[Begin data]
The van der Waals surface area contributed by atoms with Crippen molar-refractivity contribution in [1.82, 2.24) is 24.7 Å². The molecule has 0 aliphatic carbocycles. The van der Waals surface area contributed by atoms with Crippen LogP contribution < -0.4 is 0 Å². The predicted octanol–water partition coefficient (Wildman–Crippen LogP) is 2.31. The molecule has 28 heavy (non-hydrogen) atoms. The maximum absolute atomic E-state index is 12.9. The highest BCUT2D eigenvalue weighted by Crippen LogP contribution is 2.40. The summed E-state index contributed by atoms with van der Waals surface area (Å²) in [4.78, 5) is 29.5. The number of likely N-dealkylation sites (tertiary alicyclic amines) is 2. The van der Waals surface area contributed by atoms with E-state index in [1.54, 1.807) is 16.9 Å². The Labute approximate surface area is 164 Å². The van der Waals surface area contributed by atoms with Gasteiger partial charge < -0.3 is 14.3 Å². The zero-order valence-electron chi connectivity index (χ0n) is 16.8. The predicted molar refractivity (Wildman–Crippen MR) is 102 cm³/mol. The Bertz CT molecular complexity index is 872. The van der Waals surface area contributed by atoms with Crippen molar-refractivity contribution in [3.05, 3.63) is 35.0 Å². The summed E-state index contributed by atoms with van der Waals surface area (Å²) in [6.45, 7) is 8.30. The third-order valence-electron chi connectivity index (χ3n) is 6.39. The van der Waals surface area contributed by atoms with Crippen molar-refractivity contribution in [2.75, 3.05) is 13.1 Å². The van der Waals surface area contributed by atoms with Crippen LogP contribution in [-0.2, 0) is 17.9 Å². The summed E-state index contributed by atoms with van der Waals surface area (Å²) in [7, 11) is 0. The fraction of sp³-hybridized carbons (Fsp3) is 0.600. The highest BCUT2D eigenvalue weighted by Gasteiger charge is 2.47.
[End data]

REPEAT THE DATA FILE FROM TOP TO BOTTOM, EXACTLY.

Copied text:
The van der Waals surface area contributed by atoms with Crippen molar-refractivity contribution in [1.82, 2.24) is 24.7 Å². The molecule has 0 aliphatic carbocycles. The van der Waals surface area contributed by atoms with Crippen LogP contribution < -0.4 is 0 Å². The predicted octanol–water partition coefficient (Wildman–Crippen LogP) is 2.31. The molecule has 28 heavy (non-hydrogen) atoms. The maximum absolute atomic E-state index is 12.9. The highest BCUT2D eigenvalue weighted by Crippen LogP contribution is 2.40. The summed E-state index contributed by atoms with van der Waals surface area (Å²) in [4.78, 5) is 29.5. The number of likely N-dealkylation sites (tertiary alicyclic amines) is 2. The van der Waals surface area contributed by atoms with E-state index in [1.54, 1.807) is 16.9 Å². The Labute approximate surface area is 164 Å². The van der Waals surface area contributed by atoms with Gasteiger partial charge < -0.3 is 14.3 Å². The zero-order valence-electron chi connectivity index (χ0n) is 16.8. The predicted molar refractivity (Wildman–Crippen MR) is 102 cm³/mol. The Bertz CT molecular complexity index is 872. The van der Waals surface area contributed by atoms with Crippen molar-refractivity contribution in [3.05, 3.63) is 35.0 Å². The summed E-state index contributed by atoms with van der Waals surface area (Å²) in [6.45, 7) is 8.30. The third-order valence-electron chi connectivity index (χ3n) is 6.39. The van der Waals surface area contributed by atoms with Crippen molar-refractivity contribution in [2.75, 3.05) is 13.1 Å². The van der Waals surface area contributed by atoms with Crippen LogP contribution in [-0.2, 0) is 17.9 Å². The summed E-state index contributed by atoms with van der Waals surface area (Å²) in [7, 11) is 0. The fraction of sp³-hybridized carbons (Fsp3) is 0.600. The highest BCUT2D eigenvalue weighted by Gasteiger charge is 2.47.